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The steel tower is the tallest building in Kyoto. Its observation deck is 100 m high, and together with the spire it reaches a height of 131 m. The tower weighs 800 tons and is installed on the roof of a nine-story building that houses a three-star hotel and several stores. One automatically wants to attribute some kind of meaning to the tower, such as the function of a TV tower or a radio mast. But no: It was built specifically as an observation tower.

Planning began in the early 1960s and it was supposed to be completed in time for the Olympic Games in Tokyo in 1964. The work began in 1963 on the site of the former Kyoto Central Post Office and was completed by the very end of 1964. The rings are covered with light steel plates 1.2-2.2 cm thick, which have been fused together and painted white. The overall effect was planned so that the tower would resemble a Japanese candle.

The designer of the structure was Makoto Tanahashi, a doctoral student in engineering at Kyoto University. He had built such a safety margin into the plan that the tower would successfully withstand typhoons and earthquakes. According to theoretical calculations, the Kyoto Tower can withstand wind gusts up to 90 meters per second and withstand shocks of magnitude greater than those that once caused the disasters in Kobe and Tokyo.

Within the first year of its opening to the public, the tower’s observation deck was visited by 1 million people. Over the years, the tower’s attraction for tourists significantly decreased, and in the late 20th century the annual number of visitors was about 400 thousand.

The construction of the tower caused widespread public outcry even in the planning stage. Not everyone agreed that such a modern needle-shaped structure was necessary in the ancient capital of Japan.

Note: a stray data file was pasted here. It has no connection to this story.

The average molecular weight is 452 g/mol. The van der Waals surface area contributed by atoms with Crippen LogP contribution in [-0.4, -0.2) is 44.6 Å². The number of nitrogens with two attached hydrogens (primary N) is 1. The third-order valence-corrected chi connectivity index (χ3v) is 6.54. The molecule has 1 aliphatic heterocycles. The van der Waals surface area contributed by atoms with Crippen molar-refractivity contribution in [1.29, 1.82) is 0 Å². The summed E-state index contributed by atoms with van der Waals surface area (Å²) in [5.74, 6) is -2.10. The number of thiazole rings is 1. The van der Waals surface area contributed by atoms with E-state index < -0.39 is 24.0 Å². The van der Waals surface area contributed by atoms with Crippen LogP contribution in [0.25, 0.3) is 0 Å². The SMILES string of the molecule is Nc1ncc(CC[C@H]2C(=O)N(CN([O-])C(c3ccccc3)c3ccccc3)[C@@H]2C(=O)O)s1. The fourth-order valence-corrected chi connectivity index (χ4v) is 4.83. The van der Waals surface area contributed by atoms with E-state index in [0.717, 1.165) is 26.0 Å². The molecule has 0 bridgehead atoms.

Functionally, the Kyoto Tower consists of two parts. The first is a steel barrel; tourists can buy tickets and use one of the tower’s nine elevators. Telescopes are placed at the top, and a 360-degree view opens up there: you can see almost all of Kyoto from the tower, as well as the distant mountains. On a clear day, you can even distinguish some of Osaka’s buildings to the south.

The second part is what supports the trunk (and gives the tower its first 30 or so meters of height). On the first floor of this building are commercial areas, a gift store, an All for 100 Yen store, and a bookstore. A spa center is open on the basement floor. And above the Kyoto Tower Hotel is, surrounding the trunk of the tower, a three-story restaurant.

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This cafe is to the left of the station exit, its north side (main entrance). It is a convenient place to meet.

Untitled location

Across the street from the station building is the Starbucks Cafe. It is just on the first floor of the Kyoto Tower building, on the corner. It’s also a convenient place to meet. And you can also use Starbucks free wi-fi (but you have to register first. see instructions on how to use the Internet in Japanese Starbucks).

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The huge Kyoto Station building is shared by hundreds of different organizations. For example, the station houses two tourist information centers. The first, the main Kyoto Tourist Center, is located on the second floor of the station. The staff of the center speaks foreign languages, and if you are lucky – you can get detailed advice in your native Russian language. The second tourist center is on the 9th floor. Here you can get free internet access, and the staff also knows a couple of foreign languages.